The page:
LETTERHEAD OF MOTION PICTURE ASSOCIATION
October 6, 1998
LegCo Panel on Trade and Industry
c/o Ms. Leung Siu-kum
Legislative Council Building
8 Jackson Road
Central, Hong Kong
|RE:||MPA Submission on Parallel Imports to LegCo Panel on Trade and Industry for October 10 Meeting
Dear Honourable Members of LegCo Panel on Trade and Industry,
The Motion Picture Association (MPA) appreciates the invitation to provide this submission on parallel imports for your consideration. MPA is a trade association representing the major Hollywood film studios. The seven MPA member companies produce movies in the United States and some also produce movies in other countries. One member company recently announced plans to begin producing movies in Hong Kong.
The issue of parallel importation was thoroughly reviewed and hotly debated in the lead up to the Copyright Ordinance 1997. Some retailers were claiming that local film distributors would form a cartel, prices would go up by 50% and the range of sell-through titles would drop by as much as 79% if parallel import protection were retained. None of this occurred.
Now retailers are claiming that parallel import protection is responsible for the high levels of piracy in Hong Kong. The reality is piracy would be even worse if Hong Kong did not provide protection against parallel imports. It is a tragedy that some retailers are using parallel import controls to mask internal problems, thus diverting the attention of Legislative Council members from the major issue of optical disc piracy.
07-06 United Square, 101 Thomson Road, Singapore 307591
Let us first dismiss the issue of pricing. Members of the Motion Picture Association (MPA), which are the major Hollywood producers, did not raise their prices after the new copyright ordinance was adopted. In fact, most MPA member companies have dropped their wholesale prices to video outlets in recent months in response to the slowing market. Interestingly, some retailers still raised their retail prices to consumers. Who is calling the kettle black?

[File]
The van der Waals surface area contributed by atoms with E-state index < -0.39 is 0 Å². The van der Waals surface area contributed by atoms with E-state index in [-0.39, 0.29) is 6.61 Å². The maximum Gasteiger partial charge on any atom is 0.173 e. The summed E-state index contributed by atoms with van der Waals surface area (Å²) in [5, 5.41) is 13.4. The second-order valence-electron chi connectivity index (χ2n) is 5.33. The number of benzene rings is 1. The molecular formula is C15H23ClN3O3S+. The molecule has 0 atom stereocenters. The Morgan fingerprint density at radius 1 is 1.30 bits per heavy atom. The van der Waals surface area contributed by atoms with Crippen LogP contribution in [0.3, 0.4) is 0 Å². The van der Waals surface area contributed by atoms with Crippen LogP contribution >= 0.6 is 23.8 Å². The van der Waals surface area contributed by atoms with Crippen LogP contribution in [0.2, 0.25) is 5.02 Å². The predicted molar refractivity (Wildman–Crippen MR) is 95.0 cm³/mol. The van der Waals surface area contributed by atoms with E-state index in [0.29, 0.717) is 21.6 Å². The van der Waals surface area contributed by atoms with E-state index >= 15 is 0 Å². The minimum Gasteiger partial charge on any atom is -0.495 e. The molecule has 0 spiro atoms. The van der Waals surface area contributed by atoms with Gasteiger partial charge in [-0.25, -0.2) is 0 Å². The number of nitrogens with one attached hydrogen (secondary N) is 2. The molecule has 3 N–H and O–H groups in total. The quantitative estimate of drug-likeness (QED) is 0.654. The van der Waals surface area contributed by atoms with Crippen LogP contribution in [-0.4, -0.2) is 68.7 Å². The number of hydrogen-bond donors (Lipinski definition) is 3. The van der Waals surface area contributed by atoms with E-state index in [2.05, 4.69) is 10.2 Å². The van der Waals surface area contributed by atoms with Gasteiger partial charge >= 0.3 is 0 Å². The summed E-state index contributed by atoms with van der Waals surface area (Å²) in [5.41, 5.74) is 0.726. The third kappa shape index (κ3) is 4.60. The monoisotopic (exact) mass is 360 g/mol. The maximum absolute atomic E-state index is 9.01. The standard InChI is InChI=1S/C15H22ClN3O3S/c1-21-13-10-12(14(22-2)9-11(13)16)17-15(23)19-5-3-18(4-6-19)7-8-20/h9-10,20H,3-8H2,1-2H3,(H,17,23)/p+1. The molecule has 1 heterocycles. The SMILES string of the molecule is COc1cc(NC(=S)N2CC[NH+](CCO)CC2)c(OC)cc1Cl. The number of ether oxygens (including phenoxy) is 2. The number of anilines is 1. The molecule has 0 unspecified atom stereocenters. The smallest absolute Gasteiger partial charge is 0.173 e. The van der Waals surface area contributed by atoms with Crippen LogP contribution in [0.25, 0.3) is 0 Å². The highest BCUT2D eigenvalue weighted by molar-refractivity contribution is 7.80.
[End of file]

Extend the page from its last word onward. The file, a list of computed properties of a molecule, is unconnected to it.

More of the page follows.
Turning to availability of product, MPA member companies are making every effort to make their product available to retailers. What they are finding, however, is that retailers are not placing as many orders as before. A shortage of product or lack of selection in video outlets is a reflection of decisions by retail outlets, not a result of product being withheld by distributors.
Any suggestion that parallel import controls are fueling video piracy is hollow. Within a matter of days after a Hollywood film is released for the first time in cinemas in the United States and six months before the title will be officially released on video, pirate copies of the film are widely available in Hong Kong on video compact disc (VCD). Pirates are having a field day. This is what is crippling the video business and damaging the theatrical market in Hong Kong, not protection against parallel imports.
Honourable Members, I would urge you to focus your legislative efforts on finding means to attack piracy rather than rehashing the issue of parallel imports. Piracy is the root cause of the debilitating disease plaguing the video market. If parallel import controls are lifted, piracy will only get worse by importers attempting to pass off pirate product as parallel imports.
Jeffrey J. Hardee